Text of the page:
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The International Monetary Fund has revised downward its forecast for growth in Central Asia and the former Soviet Union to account for dramatically lower oil prices and the shriveling Russian economy. The region’s poorest countries can expect sharply higher inflation.
The assessments are part of an economic update released January 21 in Washington.
For energy importers like Kyrgyzstan and Tajikistan, the IMF says, any gains from lower oil prices are overshadowed by weakness in Russia, Central Asia’s largest trade partner and the destination for millions of Central Asian labor migrants. The IMF projects Russia’s economy to shrink 3 percent this year due to “geopolitical tensions” (the Kremlin’s adventure in Ukraine) and sharply lower prices for its chief export, oil.
Already the Central Asian countries are reeling from the 45 percent drop in the value of the ruble against the dollar last year. Kyrgyzstan’s currency, the som, lost 17 percent against the dollar, even as the National Bank spent hundreds of millions of dollars defending it. Oil-exporter Kazakhstan devalued the tenge by 19 percent last February and another downward adjustment appears imminent. Turkmenistan’s manat dropped 19 percent on January 1.
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Tajikistan spent over half its hard-currency reserves in 2014 defending the somoni, the Central Bank said this week. Yet the rumpled somoni still fell 11 percent and is bound to plunge further as remittances – which make up the equivalent of half of Tajikistan’s GDP – shrink.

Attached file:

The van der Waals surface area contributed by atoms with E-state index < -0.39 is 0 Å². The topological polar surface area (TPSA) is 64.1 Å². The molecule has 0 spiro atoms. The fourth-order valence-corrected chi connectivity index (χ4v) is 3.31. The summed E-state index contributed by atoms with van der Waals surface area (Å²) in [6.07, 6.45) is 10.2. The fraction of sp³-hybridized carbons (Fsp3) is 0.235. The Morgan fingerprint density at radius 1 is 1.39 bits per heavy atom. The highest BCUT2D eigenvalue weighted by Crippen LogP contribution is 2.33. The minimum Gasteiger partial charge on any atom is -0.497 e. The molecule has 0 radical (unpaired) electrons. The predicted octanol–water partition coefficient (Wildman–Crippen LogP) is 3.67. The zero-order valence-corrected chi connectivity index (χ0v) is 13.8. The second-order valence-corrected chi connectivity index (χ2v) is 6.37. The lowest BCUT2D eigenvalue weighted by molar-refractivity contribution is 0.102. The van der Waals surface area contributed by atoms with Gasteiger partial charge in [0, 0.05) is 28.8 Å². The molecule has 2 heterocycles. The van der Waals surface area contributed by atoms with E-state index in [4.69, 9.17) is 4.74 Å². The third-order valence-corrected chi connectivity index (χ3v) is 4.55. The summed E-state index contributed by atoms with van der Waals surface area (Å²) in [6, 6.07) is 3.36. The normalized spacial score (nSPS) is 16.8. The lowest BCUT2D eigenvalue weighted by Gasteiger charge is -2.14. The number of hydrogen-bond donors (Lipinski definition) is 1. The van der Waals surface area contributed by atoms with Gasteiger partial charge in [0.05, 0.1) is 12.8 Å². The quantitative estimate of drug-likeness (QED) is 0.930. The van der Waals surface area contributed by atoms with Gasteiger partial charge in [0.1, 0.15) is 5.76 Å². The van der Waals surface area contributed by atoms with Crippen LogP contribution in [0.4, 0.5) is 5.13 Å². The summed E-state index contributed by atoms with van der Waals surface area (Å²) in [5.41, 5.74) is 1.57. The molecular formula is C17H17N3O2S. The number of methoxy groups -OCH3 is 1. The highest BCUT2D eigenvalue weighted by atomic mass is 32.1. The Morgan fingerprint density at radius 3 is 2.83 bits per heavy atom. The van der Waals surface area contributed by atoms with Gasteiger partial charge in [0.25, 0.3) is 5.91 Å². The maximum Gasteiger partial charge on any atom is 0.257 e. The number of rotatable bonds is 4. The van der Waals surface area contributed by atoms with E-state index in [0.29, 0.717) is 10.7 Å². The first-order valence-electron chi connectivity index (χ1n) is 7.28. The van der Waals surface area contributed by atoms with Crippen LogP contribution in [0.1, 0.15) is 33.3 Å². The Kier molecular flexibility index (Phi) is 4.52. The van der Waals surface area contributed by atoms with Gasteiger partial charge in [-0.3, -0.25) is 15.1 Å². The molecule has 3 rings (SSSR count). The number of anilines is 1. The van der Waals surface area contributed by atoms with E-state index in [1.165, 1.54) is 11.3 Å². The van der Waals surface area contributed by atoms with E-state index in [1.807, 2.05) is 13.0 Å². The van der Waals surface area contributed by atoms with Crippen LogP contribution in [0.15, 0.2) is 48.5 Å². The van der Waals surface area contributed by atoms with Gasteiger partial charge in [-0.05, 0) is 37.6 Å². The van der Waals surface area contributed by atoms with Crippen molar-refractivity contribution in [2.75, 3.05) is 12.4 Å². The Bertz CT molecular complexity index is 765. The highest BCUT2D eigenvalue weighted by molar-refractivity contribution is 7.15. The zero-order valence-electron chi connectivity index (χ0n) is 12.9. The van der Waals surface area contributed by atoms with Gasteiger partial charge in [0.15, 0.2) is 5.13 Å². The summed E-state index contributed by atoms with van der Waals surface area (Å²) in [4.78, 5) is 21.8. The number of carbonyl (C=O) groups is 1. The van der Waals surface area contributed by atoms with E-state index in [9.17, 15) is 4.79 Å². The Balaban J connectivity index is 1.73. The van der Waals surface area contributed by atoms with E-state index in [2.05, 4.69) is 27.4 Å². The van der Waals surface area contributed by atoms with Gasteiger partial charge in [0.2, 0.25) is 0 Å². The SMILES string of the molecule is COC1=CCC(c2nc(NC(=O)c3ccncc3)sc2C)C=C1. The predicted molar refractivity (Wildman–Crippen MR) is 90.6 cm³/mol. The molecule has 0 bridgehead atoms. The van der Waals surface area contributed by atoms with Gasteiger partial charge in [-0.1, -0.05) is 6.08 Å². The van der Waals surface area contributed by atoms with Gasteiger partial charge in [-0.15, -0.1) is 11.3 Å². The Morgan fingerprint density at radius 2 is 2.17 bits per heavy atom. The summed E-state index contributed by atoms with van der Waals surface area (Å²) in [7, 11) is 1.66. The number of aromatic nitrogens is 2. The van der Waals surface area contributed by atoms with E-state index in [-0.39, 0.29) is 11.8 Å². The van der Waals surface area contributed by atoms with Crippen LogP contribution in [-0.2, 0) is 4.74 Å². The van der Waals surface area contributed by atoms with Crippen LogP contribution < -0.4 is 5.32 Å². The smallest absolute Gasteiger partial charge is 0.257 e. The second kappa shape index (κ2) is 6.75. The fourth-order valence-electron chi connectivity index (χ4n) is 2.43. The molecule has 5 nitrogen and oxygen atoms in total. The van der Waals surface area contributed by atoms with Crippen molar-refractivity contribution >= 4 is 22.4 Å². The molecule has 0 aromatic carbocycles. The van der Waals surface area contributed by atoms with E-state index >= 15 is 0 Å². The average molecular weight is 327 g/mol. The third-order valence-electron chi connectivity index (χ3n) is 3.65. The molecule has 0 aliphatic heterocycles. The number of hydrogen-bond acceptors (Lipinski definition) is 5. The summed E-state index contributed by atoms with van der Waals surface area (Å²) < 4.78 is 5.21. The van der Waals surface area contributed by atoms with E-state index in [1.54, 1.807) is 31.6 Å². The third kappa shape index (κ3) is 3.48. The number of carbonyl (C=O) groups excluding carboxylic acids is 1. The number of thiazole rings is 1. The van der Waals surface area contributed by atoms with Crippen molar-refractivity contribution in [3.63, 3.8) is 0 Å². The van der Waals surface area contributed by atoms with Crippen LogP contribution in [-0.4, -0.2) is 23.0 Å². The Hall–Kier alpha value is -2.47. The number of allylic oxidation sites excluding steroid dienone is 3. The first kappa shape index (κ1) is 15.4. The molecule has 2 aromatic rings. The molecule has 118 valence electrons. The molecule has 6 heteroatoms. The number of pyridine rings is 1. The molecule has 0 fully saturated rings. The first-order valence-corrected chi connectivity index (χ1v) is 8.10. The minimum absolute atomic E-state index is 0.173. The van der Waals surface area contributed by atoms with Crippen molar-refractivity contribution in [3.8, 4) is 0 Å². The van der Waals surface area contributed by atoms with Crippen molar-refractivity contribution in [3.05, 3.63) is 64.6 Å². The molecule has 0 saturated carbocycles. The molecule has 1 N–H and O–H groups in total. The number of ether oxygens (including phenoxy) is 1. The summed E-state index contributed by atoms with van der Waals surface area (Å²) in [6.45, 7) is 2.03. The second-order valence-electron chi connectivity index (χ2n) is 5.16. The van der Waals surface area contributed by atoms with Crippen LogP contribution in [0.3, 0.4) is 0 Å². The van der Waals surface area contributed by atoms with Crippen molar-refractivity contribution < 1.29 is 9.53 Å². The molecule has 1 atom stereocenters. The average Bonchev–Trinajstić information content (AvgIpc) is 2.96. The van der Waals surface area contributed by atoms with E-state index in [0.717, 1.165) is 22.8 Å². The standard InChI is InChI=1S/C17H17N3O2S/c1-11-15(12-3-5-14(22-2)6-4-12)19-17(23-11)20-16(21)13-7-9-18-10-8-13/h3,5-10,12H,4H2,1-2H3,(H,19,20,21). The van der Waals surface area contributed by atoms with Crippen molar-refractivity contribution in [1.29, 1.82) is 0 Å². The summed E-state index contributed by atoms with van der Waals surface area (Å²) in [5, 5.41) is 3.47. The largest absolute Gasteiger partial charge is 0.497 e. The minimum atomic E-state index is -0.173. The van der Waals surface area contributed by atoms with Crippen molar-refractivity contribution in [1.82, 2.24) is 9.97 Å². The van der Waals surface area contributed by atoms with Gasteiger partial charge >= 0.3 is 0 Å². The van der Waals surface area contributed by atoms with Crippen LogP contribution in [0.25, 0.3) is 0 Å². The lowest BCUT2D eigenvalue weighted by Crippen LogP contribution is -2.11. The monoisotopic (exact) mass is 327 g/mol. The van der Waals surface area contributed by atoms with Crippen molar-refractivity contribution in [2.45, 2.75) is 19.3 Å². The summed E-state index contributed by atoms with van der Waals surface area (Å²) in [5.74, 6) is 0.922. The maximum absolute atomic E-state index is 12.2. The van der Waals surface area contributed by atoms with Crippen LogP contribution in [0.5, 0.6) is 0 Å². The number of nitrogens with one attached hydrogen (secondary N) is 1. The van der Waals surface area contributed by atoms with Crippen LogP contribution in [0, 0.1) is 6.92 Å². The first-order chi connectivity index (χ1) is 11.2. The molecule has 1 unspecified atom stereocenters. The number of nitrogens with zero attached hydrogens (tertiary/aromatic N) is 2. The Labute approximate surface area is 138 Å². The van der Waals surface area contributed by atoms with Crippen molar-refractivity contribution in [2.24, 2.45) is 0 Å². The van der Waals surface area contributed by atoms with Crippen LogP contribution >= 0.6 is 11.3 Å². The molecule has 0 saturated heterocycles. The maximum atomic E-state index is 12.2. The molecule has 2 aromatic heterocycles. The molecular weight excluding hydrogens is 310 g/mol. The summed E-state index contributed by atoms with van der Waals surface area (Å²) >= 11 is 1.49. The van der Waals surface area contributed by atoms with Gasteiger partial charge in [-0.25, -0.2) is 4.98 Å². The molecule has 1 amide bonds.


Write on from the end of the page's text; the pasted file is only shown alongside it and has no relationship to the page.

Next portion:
Yet because the Central Asian currencies have fallen more slowly than the ruble, they have actually appreciated in real terms, says the IMF, putting a damper on exports. For example, GM Uzbekistan sold 38 percent fewer cars in Russia last year than in 2013, AzerNews reported this week.
With the prices of metals also broadly falling, gold exporters like Kyrgyzstan will see gains dampened.
In several parts of the report, data are missing from sections on Uzbekistan, appearing to support analysts’ convictions that the rosy statistics Tashkent touts are partially imagined.
Inflation is the response to all this glum news. The IMF expects inflation in Kyrgyzstan to jump from 7.5 percent in 2014 to 10.1 percent this year; in Tajikistan from 6.1 percent to 13.8 percent. Inflation is also expected to rise slightly in Uzbekistan, to 9.2 percent, and Turkmenistan, to 5.5 percent, while staying roughly level at 6.8 percent in Kazakhstan.
Throughout the region, banking systems are vulnerable to shocks because they are highly dollarized and contain other structural vulnerabilities. Non-performing loans make up around 30 percent of Kazakhstani banks’ credit portfolios. In Tajikistan, they jumped from 14.6 percent of the total last June to 22 percent by September (the most recent data available).
Related: What Part Did Russia Play In Kyrgyzstan-Uzbekistan Gas Dispute?
Energy exporters like Kazakhstan and Turkmenistan may have large reserves to spend as a buffer, as Kazakhstan has indicated it will, but they “would be well advised to maintain a cautious approach to fiscal policy, because a prolonged period of lower oil prices would ultimately require significant adjustment in most countries,” the IMF said.
It is oil importers, paradoxically, that will be worst hit by the falling oil price and concomitant downturn in Russia. Though Tajikistan is expected to gain about 2.5 percent of GDP thanks to lower oil prices, this will be more than offset by the effects of Russia’s crisis. Overall growth is expected to fall from 6.5 percent in 2014 to 4 percent. The IMF has revised upward its estimate of Kyrgyzstan’s fiscal deficit (where expenditures exceed revenue) by over 7 percent of GDP since October.
It is not only oil and Russia’s economy that haunt the region. The IMF expects slowing growth in China, which has splurged in Central Asia recently, also to pinch.
By David Trilling
Source - http://www.eurasianet.org/
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